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Legislative history

Though the American legal system might have a reputation as being particularly venomous, its legal statutes were put in place for particular reasons. It’s up to the courts to decide whether or not the plethora of civil lawsuits filed in the country in any given year are actually valid or if they’re considered merely frivolous. There’s a whole world of legislative intent behind the federal statutes and regulations we all occasionally take for granted. With all that in mind, here are four facts you likely didn’t know about the legal system:

Fact 1. The way legal text is written is referred to as “Legal English.”

Sometimes called Legalese, Legal English is simply just a way for legal documents — especially federal statutes and regulations — to take on a highly specific cadence of their own. That’s why you hear terms like “last will and testament,” “null and void” and “fit and proper,” all phrases that at first might suggest redundancy. These doublets and triplets have been put in place in order to give the phrase a higher sense of specificity and precision, all things necessary when it comes to the law of the land. Legalese is used not just in the U.S., but also in the United Kingdom, Australia and Canada.

Fact 2. Civil suits in the U.S. rack up billions of dollars in annual costs.

You often hear tales about folks suing restaurants because their coffee was too hot or pressing charges against a neighbor for not raking the leaves off of his lawn. While plenty of these tend to be highly sensationalized or even fictionalized entirely, they remain embedded in the truth that the rate of litigation in America is gargantuan. In fact, civil lawsuits alone cost the country nearly $233 billion every year. Why? Now that’s some legislative history research worthy of some digging.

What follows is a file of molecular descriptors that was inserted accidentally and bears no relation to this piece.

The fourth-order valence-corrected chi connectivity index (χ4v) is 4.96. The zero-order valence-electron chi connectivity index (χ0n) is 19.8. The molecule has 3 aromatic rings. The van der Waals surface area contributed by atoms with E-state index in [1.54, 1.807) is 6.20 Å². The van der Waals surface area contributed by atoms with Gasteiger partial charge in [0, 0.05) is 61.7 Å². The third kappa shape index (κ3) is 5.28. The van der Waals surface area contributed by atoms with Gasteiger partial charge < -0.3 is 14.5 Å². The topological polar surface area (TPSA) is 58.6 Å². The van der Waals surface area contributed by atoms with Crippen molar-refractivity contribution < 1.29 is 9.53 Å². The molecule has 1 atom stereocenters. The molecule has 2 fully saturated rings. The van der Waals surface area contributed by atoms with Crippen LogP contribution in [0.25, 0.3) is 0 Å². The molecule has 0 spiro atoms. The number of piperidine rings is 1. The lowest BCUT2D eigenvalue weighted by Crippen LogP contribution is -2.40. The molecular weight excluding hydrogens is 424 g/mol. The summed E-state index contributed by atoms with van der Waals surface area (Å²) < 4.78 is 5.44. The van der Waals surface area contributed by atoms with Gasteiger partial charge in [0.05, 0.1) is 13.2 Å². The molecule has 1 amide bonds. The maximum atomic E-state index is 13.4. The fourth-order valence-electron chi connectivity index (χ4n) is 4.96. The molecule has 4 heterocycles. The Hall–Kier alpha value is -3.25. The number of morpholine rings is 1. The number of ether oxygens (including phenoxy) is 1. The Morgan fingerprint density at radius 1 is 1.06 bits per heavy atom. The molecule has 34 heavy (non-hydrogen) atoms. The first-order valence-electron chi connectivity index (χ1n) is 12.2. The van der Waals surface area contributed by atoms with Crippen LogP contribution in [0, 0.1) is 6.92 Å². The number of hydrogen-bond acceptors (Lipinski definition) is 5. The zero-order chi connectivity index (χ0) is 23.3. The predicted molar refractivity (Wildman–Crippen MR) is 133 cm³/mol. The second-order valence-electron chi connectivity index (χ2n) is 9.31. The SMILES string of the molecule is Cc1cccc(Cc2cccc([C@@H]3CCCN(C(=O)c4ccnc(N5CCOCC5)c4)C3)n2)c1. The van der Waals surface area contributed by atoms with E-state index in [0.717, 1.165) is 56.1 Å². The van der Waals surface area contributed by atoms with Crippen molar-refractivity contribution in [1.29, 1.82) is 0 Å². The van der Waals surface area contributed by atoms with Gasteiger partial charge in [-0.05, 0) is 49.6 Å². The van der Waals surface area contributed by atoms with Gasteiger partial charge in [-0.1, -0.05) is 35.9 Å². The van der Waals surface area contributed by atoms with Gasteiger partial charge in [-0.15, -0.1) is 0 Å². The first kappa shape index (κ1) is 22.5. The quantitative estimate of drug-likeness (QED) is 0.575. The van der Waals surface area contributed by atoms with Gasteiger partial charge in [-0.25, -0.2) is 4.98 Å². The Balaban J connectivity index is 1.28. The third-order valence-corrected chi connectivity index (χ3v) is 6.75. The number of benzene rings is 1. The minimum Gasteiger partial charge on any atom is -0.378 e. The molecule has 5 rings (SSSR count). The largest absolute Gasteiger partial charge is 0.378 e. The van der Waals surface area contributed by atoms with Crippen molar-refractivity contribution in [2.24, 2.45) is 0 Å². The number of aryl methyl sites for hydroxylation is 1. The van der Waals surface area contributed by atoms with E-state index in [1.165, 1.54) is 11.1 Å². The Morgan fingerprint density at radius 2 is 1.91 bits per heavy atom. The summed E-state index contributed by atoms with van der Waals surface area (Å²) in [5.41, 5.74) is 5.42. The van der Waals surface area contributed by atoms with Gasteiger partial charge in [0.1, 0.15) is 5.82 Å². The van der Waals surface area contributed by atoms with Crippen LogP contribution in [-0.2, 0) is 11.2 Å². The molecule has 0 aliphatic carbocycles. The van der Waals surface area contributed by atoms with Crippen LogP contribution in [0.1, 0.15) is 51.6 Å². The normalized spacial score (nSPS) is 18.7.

Fact 3. Personal injury cases make up the majority of American civil lawsuits.

Bus benches, radio ads, television commercials — there’s no escaping the amount of advertising personal injury law firms tend to dish out across various media. But it’s no surprise, either. More Americans file suits relating to some kind of personal injury, whether it’s medical malpractice, auto accidents or even a slip or fall sustained at work than any other type. However, only about 2% of these cases actually make it to a judge or jury; the rest are settled out of court.

Fact 4. A chunk of personal injury suits involve product liability problems.

Do all the legal research you want, but here’s where America’s ridiculousness level tends to get upped on the wacky scale. No one would argue that a manufacturer has a duty to not create faulty or dangerous products, right? But 13% of all personal injury suits involve consumers suing companies because they were injured by a specific product. Yes, there are federal statutes and regulations to protect users from buying hazardous materials in order to keep them safe. We truly are living in the 21st century.

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This is Sandra Rivulet speaking, of freelitigationadvice.com. I was born and raised as a navy brat. We traveled constantly when I was young. College was the first time I settled in one spot for more than two years.

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